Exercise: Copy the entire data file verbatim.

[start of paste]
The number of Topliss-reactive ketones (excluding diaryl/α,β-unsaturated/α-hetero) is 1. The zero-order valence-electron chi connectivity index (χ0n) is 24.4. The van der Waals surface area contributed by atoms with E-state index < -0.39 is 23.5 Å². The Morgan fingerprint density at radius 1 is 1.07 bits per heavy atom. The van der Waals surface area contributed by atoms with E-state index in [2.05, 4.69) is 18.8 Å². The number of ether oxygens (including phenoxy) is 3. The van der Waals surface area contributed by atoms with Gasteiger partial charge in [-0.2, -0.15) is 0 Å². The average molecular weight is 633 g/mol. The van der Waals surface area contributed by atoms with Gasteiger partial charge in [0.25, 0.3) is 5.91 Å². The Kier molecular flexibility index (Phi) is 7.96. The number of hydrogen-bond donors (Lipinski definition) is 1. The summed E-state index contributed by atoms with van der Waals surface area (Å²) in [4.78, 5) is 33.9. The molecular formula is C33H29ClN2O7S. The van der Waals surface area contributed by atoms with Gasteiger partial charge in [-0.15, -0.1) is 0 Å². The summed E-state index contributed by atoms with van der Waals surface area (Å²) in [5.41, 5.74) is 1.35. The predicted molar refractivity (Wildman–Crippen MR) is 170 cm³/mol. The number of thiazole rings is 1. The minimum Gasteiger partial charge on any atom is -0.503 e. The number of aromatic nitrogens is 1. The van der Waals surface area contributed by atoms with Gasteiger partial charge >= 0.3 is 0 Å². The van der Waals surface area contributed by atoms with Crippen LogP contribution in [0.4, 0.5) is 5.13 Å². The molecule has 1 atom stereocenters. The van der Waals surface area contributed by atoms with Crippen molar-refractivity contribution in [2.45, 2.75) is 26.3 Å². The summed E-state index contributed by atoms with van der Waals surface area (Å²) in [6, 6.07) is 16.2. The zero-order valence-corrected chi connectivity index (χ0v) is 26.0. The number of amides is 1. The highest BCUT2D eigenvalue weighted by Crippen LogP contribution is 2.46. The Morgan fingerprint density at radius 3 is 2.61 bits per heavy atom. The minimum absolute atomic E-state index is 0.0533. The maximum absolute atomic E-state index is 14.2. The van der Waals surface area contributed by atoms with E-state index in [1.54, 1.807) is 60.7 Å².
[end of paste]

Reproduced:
The number of Topliss-reactive ketones (excluding diaryl/α,β-unsaturated/α-hetero) is 1. The zero-order valence-electron chi connectivity index (χ0n) is 24.4. The van der Waals surface area contributed by atoms with E-state index < -0.39 is 23.5 Å². The Morgan fingerprint density at radius 1 is 1.07 bits per heavy atom. The van der Waals surface area contributed by atoms with E-state index in [2.05, 4.69) is 18.8 Å². The number of ether oxygens (including phenoxy) is 3. The van der Waals surface area contributed by atoms with Gasteiger partial charge in [-0.2, -0.15) is 0 Å². The average molecular weight is 633 g/mol. The van der Waals surface area contributed by atoms with Gasteiger partial charge in [0.25, 0.3) is 5.91 Å². The Kier molecular flexibility index (Phi) is 7.96. The number of hydrogen-bond donors (Lipinski definition) is 1. The summed E-state index contributed by atoms with van der Waals surface area (Å²) in [4.78, 5) is 33.9. The molecular formula is C33H29ClN2O7S. The van der Waals surface area contributed by atoms with Gasteiger partial charge in [-0.15, -0.1) is 0 Å². The summed E-state index contributed by atoms with van der Waals surface area (Å²) in [5.41, 5.74) is 1.35. The predicted molar refractivity (Wildman–Crippen MR) is 170 cm³/mol. The number of thiazole rings is 1. The minimum Gasteiger partial charge on any atom is -0.503 e. The number of aromatic nitrogens is 1. The van der Waals surface area contributed by atoms with Gasteiger partial charge >= 0.3 is 0 Å². The van der Waals surface area contributed by atoms with Crippen LogP contribution in [0.4, 0.5) is 5.13 Å². The molecule has 1 atom stereocenters. The van der Waals surface area contributed by atoms with Crippen molar-refractivity contribution in [2.45, 2.75) is 26.3 Å². The summed E-state index contributed by atoms with van der Waals surface area (Å²) in [6, 6.07) is 16.2. The zero-order valence-corrected chi connectivity index (χ0v) is 26.0. The number of amides is 1. The highest BCUT2D eigenvalue weighted by Crippen LogP contribution is 2.46. The Morgan fingerprint density at radius 3 is 2.61 bits per heavy atom. The minimum absolute atomic E-state index is 0.0533. The maximum absolute atomic E-state index is 14.2. The van der Waals surface area contributed by atoms with E-state index in [1.54, 1.807) is 60.7 Å².